One of the annoyances I've had with *nix so far was the apparent lack of multi-monitor control from the GUI. I've have experience with TwinView using xorg.conf, which worked fine but was quite a hassle to set up.
A side effect of this is the fact that once set up, I never touched the configuration again. For a computer with 2 screens hooked up permanently, this is fine. For a laptop which is dragged along and connected to beamers, TVs and monitors - not so much.
The good news is that I run a modern linux distro which led me to believe that the multi-monitor stuff should be enabled by default. However, I am not using Kubuntu (which would probably auto-enable all new toys for me) but rather I am using Gentoo. So it took some digging to figure out what is going on these days and how to use it. On a side note: you could use 'nvidia-settings' instead after plugging something in but I'd rather use the automatic method.
First a word of warning: the binary NVidia drivers do not support RandR 1.2. I have the 195.xx drivers installed and NVidia expressed back in 2007 that RandR 1.2 support was a 'priority' feature. One that apparently needed more than 3 years to be released. This means that using the binary 'nvidia' driver will give you RandR 1.1 which does not support the on-the-fly hotplug for displays. Instead you are forced to use TwinView, define meta-modes for every possible configuration and switch to those using 'xrandr' (or use the nvidia-settings tool each time).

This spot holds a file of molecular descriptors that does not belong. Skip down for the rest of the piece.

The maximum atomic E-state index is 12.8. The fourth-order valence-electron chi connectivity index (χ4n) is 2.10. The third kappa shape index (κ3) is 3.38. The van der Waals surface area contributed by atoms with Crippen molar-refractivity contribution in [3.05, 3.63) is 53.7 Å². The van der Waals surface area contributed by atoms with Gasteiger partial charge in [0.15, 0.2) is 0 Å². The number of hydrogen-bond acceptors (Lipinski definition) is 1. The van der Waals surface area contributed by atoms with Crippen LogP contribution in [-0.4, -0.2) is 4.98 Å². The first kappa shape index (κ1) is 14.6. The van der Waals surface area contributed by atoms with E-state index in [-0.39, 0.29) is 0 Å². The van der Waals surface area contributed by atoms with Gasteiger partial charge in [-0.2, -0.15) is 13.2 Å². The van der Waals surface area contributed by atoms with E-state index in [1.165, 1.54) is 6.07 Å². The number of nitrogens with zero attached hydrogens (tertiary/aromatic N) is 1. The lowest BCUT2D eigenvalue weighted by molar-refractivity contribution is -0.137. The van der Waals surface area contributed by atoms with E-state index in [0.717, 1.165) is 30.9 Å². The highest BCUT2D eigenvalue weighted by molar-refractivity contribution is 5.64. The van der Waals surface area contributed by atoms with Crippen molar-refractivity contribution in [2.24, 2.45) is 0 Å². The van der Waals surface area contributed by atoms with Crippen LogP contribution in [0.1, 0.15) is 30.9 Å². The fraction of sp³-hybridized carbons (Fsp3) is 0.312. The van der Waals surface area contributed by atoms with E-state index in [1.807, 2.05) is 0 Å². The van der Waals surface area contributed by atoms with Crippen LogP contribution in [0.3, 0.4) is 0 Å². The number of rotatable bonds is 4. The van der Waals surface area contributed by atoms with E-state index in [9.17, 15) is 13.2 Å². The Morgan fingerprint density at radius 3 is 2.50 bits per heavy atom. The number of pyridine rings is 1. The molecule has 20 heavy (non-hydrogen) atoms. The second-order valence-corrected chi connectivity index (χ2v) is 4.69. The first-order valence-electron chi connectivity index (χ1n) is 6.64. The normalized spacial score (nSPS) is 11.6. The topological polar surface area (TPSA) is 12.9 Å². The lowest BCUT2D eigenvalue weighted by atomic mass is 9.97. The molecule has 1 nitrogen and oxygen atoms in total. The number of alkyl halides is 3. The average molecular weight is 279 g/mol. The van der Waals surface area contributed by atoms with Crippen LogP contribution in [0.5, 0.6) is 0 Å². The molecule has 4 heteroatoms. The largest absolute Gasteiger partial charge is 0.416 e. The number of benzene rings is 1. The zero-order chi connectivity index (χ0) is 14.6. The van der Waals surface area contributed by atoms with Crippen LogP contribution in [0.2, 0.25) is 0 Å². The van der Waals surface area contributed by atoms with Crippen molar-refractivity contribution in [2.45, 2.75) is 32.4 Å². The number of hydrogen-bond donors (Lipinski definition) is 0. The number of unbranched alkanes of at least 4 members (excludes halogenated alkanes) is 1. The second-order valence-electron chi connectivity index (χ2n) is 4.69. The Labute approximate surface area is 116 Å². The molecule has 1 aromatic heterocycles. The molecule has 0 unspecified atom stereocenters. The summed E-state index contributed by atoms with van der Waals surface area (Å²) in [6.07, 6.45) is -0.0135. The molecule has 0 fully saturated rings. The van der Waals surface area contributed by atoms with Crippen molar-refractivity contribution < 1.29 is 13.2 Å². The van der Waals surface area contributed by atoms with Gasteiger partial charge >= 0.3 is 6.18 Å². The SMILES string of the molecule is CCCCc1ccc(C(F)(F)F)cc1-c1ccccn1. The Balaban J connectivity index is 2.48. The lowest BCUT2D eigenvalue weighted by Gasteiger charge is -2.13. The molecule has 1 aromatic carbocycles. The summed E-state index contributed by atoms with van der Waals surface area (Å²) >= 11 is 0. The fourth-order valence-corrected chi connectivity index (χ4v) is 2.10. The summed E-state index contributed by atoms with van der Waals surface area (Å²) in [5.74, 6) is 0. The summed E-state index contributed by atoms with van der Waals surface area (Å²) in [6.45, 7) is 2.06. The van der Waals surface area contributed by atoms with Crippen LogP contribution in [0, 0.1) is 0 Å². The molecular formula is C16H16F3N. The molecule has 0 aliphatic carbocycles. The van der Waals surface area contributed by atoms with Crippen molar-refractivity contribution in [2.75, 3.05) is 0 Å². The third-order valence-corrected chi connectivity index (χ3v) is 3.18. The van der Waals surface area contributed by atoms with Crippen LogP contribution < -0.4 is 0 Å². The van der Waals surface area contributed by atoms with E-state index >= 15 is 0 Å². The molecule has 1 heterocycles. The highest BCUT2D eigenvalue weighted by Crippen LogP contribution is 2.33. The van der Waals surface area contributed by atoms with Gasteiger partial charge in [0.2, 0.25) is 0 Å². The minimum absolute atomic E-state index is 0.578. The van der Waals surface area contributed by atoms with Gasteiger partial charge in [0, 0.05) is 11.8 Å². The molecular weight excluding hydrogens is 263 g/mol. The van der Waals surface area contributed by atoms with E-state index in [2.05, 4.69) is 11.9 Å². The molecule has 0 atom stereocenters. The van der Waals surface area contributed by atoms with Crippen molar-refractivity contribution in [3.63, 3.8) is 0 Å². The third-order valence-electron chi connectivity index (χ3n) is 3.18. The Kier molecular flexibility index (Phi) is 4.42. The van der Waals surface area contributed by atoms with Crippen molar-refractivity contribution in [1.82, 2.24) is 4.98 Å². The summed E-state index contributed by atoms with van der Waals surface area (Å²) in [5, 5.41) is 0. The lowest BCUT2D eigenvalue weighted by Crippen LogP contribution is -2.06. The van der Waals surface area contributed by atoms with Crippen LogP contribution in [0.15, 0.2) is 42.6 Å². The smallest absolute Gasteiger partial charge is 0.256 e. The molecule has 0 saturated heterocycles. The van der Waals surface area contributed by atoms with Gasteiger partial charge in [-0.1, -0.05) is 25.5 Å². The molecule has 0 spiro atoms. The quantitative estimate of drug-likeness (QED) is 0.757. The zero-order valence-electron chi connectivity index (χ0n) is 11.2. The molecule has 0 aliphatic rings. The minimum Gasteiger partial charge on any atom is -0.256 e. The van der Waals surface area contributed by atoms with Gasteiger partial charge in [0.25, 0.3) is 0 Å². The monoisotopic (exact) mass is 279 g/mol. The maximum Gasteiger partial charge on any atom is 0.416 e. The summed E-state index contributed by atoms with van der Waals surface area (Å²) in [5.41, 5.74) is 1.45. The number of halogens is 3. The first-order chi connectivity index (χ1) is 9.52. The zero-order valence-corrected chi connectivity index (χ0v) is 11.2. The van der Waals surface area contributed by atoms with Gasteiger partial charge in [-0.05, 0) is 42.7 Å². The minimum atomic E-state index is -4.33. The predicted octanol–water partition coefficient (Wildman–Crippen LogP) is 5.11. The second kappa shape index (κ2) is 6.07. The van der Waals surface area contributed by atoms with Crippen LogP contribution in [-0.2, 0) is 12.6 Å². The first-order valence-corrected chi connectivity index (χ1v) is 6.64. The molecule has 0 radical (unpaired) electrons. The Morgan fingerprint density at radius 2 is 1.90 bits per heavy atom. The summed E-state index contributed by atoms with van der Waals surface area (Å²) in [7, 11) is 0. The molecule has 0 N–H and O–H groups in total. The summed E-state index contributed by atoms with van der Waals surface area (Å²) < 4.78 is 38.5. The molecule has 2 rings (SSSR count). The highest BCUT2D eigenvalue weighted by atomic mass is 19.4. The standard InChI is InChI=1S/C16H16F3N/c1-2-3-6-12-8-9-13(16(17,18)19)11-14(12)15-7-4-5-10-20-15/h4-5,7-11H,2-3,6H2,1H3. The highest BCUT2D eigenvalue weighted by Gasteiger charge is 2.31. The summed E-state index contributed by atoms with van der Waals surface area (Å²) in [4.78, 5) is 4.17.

Since this sort of defies having RandR 1.2 support altogether in Xorg, I decided to ditch the binary nvidia driver in favor of 'nouveau': the open-source replacement for 'nv' with decent 2D acceleration support (although I couldn't resist and enabled the highly experimental Gallium3D support as well).
To start off: trim down your Xorg configuration to a minimum, note that a recent Xorg is needed (I have 7.4 at the time of writing). This is needed to enable the auto-detection of many things or rather: manually specifying properties will override auto-detected settings and cripple Xorg's ability to handle everything on its own. As an example, I have included my own xorg.conf below.
The "ServerFlags" section is pretty simple: use every auto-detection known in Xorg to hotplug devices. This means both monitors and input devices like mouses and keyboards.
Next up are the 2 sections for my NVidia display card. Since I am using 'nouveau' instead of 'nvidia', make sure you are not loading "glx" somewhere (if you were using 'nvidia' in the past like me, you most likely have that somewhere).
The last 2 sections are fairly simple as well but note that I do specify the native resolution of my LCD screen as the preferred resolution.
Thats it! Restart your X server and run 'xrandr' so see the result. I plugged a VGA monitor in my notebook and this is the result: